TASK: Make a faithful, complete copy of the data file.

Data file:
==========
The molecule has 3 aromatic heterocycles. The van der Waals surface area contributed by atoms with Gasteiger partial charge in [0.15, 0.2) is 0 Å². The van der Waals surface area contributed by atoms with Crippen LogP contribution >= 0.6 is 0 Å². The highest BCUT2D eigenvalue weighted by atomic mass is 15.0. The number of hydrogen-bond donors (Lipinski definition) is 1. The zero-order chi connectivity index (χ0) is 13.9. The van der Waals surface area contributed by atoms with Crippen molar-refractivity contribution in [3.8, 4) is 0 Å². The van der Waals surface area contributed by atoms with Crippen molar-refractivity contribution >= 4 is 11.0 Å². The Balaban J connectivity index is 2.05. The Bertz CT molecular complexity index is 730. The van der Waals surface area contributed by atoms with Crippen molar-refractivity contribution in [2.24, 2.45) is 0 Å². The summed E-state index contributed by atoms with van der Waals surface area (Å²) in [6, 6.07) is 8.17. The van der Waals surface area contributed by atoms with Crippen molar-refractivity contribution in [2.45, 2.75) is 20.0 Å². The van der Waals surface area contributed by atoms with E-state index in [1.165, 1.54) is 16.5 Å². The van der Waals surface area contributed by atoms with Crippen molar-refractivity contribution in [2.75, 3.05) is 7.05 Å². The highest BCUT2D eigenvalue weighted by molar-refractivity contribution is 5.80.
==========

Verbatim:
The molecule has 3 aromatic heterocycles. The van der Waals surface area contributed by atoms with Gasteiger partial charge in [0.15, 0.2) is 0 Å². The van der Waals surface area contributed by atoms with Crippen LogP contribution >= 0.6 is 0 Å². The highest BCUT2D eigenvalue weighted by atomic mass is 15.0. The number of hydrogen-bond donors (Lipinski definition) is 1. The zero-order chi connectivity index (χ0) is 13.9. The van der Waals surface area contributed by atoms with Crippen molar-refractivity contribution in [3.8, 4) is 0 Å². The van der Waals surface area contributed by atoms with Crippen molar-refractivity contribution >= 4 is 11.0 Å². The Balaban J connectivity index is 2.05. The Bertz CT molecular complexity index is 730. The van der Waals surface area contributed by atoms with Crippen molar-refractivity contribution in [2.24, 2.45) is 0 Å². The summed E-state index contributed by atoms with van der Waals surface area (Å²) in [6, 6.07) is 8.17. The van der Waals surface area contributed by atoms with Crippen molar-refractivity contribution in [2.45, 2.75) is 20.0 Å². The van der Waals surface area contributed by atoms with E-state index in [1.165, 1.54) is 16.5 Å². The van der Waals surface area contributed by atoms with Crippen molar-refractivity contribution in [2.75, 3.05) is 7.05 Å². The highest BCUT2D eigenvalue weighted by molar-refractivity contribution is 5.80.